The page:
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NASA scientists are reportedly turning to Mexico for help in their search for extraterrestrial life. The space agency believes that a network of 170 lakes around the town of Cuatro Cienegas could hold clues to the conditions prevalent on Earth when life began.

The lakes, which have a species diversity that rivals the Galapagos Islands, were formed by a departing sea, around 100 million years ago. They also contain clumps of calcified bacteria, called stromatolites. Within these rocky structures, conditions are similar to those on Young Earth.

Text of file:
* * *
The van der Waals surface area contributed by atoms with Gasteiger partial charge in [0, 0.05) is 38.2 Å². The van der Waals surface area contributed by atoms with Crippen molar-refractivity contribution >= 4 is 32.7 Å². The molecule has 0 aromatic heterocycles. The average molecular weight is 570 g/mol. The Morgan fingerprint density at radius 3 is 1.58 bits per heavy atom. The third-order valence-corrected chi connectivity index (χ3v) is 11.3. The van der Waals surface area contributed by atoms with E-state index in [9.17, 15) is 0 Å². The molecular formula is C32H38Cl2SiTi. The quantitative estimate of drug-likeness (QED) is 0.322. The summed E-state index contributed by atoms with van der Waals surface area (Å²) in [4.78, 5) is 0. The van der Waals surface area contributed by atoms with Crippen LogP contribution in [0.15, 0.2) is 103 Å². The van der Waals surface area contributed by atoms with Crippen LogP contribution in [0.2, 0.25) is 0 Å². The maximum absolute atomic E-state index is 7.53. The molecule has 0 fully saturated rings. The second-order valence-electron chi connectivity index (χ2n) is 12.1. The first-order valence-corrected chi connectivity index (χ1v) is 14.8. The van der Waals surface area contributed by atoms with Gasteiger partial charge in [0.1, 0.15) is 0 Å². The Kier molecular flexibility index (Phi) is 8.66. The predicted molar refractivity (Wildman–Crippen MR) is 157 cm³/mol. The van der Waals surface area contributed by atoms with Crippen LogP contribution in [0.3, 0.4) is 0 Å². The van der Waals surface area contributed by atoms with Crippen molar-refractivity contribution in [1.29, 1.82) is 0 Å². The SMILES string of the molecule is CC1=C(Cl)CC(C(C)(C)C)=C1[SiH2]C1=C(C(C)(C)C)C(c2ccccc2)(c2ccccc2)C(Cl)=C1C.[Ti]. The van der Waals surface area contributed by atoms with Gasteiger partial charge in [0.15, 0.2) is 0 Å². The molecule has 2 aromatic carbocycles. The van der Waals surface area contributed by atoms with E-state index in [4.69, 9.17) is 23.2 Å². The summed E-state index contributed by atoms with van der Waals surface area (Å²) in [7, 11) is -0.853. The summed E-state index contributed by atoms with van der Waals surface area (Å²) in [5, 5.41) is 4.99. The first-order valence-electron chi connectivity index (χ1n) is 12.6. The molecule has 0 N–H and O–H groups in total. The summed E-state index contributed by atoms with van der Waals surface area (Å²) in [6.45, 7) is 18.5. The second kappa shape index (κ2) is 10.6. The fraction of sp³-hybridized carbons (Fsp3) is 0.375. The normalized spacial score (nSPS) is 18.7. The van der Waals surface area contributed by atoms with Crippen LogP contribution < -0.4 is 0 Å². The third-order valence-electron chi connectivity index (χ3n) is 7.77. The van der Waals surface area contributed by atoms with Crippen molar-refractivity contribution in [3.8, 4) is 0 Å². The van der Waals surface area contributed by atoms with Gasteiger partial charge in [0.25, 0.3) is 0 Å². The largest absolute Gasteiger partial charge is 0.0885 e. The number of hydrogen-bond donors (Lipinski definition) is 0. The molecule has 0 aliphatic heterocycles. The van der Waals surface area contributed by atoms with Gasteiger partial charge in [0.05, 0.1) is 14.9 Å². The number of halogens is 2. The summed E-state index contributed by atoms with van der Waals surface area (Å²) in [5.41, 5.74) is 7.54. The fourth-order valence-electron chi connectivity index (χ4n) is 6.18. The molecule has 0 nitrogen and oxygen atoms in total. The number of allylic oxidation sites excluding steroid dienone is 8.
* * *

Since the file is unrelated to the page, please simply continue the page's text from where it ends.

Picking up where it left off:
NASA researchers think that by studying conditions at the lakes, they will be able to work out what kind of atmospheric conditions would be created by primitive life, Reuters reports, so that they will recognise it when they see it on other planets.

The hunt for rocky planets will begin in earnest when NASA launches its planned "Terrestrial Planet Finder" telescope in 2014. This will be able to take pictures of rocky worlds orbiting stars as many as 45 light-years away. Currently, although scientists have identified nearly 150 extrasolar planets, all of them are gas giants, bigger than Jupiter.

Researchers have collected gas readings, chemical samples and cell samples from the bacteria. The results will be used to fine-tune computer models of life-friendly atmospheres on various simulated planets. ®

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